The dramatic works of Ben Jonson, and Beaumont and Fletcher: printed from the text, Volume 2 (Google eBook)

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printed for John Stockdale, 1811
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Page 387 - Philomel, with melody Sing in our sweet lullaby ; Lulla, lulla, lullaby, lulla, lulla, lullaby : Never harm, Nor spell nor charm, Come our lovely lady nigh ; So, good night, with lullaby.
Page 395 - His gardens next your admiration call; On every side you look, behold the wall! No pleasing intricacies intervene, No artful wildness to perplex the scene ; Grove nods at grove, each alley has a brother, And half the platform just reflects the other.
Page 264 - What things have we seen Done at the Mermaid! heard words that have been So nimble, and so full of subtle flame, As if that every one (from whence they came) Had meant to put his whole wit in a jest, And had resolved to live a fool the rest Of his dull life...
Page 14 - Do my face (If thou had'st ever feeling of a sorrow) Thus, thus, Antiphila : strive to make me look Like Sorrow's monument ; and the trees about me, Let them be dry and leafless ; let the rocks Groan with continual surges ; and behind me, Make all a desolation.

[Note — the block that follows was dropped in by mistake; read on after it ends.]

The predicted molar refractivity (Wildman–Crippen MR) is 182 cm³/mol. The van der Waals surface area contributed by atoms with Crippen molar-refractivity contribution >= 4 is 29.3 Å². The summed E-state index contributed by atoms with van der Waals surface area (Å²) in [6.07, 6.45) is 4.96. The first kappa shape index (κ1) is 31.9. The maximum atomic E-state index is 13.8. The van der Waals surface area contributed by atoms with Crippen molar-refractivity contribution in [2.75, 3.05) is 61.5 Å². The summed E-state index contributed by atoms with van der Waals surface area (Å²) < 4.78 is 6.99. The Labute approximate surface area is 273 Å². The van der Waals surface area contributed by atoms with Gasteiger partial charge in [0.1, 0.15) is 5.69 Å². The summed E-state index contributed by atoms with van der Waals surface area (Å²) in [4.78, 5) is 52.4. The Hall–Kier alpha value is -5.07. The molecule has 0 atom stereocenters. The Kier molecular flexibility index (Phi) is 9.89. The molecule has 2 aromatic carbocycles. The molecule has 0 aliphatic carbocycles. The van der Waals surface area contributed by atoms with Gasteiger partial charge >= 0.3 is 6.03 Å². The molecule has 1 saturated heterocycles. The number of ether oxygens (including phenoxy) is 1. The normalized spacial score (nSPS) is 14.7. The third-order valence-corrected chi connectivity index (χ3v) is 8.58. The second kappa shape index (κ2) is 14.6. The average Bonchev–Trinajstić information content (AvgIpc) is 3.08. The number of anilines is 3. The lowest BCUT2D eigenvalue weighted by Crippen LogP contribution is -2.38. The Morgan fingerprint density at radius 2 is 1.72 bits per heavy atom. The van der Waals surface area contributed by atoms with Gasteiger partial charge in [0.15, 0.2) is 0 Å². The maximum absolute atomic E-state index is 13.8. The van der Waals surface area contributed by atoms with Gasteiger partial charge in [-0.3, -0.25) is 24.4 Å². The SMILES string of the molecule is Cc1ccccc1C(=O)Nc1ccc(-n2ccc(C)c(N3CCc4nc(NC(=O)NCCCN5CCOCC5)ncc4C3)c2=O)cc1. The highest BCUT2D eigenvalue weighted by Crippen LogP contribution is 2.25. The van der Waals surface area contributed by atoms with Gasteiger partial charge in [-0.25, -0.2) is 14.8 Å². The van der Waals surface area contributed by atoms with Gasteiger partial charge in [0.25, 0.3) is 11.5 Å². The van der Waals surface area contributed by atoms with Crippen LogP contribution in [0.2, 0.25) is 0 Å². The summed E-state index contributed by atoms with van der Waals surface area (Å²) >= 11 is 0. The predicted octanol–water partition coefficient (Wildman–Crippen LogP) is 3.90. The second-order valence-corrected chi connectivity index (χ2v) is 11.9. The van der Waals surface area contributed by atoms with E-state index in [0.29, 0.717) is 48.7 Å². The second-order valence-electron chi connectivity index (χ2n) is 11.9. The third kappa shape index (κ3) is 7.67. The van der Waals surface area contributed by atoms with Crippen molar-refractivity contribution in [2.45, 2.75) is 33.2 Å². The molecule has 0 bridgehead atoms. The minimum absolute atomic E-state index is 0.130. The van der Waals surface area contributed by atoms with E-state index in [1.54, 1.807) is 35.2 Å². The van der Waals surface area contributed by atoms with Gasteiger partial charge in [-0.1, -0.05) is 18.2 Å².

Page xxvi - Which did not stop their courses ; and the sun, Which still, he thank'd him, yielded him his light. Then took he up his garland and did show, What every flower, as country people hold, Did signify ; and how all order'd thus Express'd his grief : and to my thoughts did read The prettiest lecture of his country art That could be wish'd, so that, methought, I could Have studied it. I gladly entertain'd him, Who was as glad to follow ; and have got The trustiest, loving'st, and the gentlest boy That...
Page 372 - What might this be ? A thousand fantasies Begin to throng into my memory, Of calling shapes, and beck'ning shadows dire, And airy tongues, that syllable men's names On sands, and shores, and desert wildernesses.
Page xlix - Ay, but to die, and go we know not where ; To lie in cold obstruction, and to rot ; This sensible warm motion to become A kneaded clod...
Page xxix - Tis not the balm, the sceptre and the ball, The sword, the mace, the crown imperial, The intertissued robe of gold and pearl, The farced title running 'fore the king...
Page 554 - And Caesar's spirit, ranging for revenge, With Ate" by his side come hot from hell , Shall in these confines with a monarch's voice Cry "Havoc," and let slip the dogs of war; That this foul deed shall smell above the earth With carrion men , groaning for burial.
Page 43 - I shall be willing, if not apt, to learn. Age and experience will adorn my mind With larger knowledge : and if I have done A wilful fault, think me not past all hope For once; what master holds so strict a hand Over his boy, that he will part with him Without one warning? Let me be corrected To break my stubbornness if it be so, Rather than turn me off, and I shall mend.

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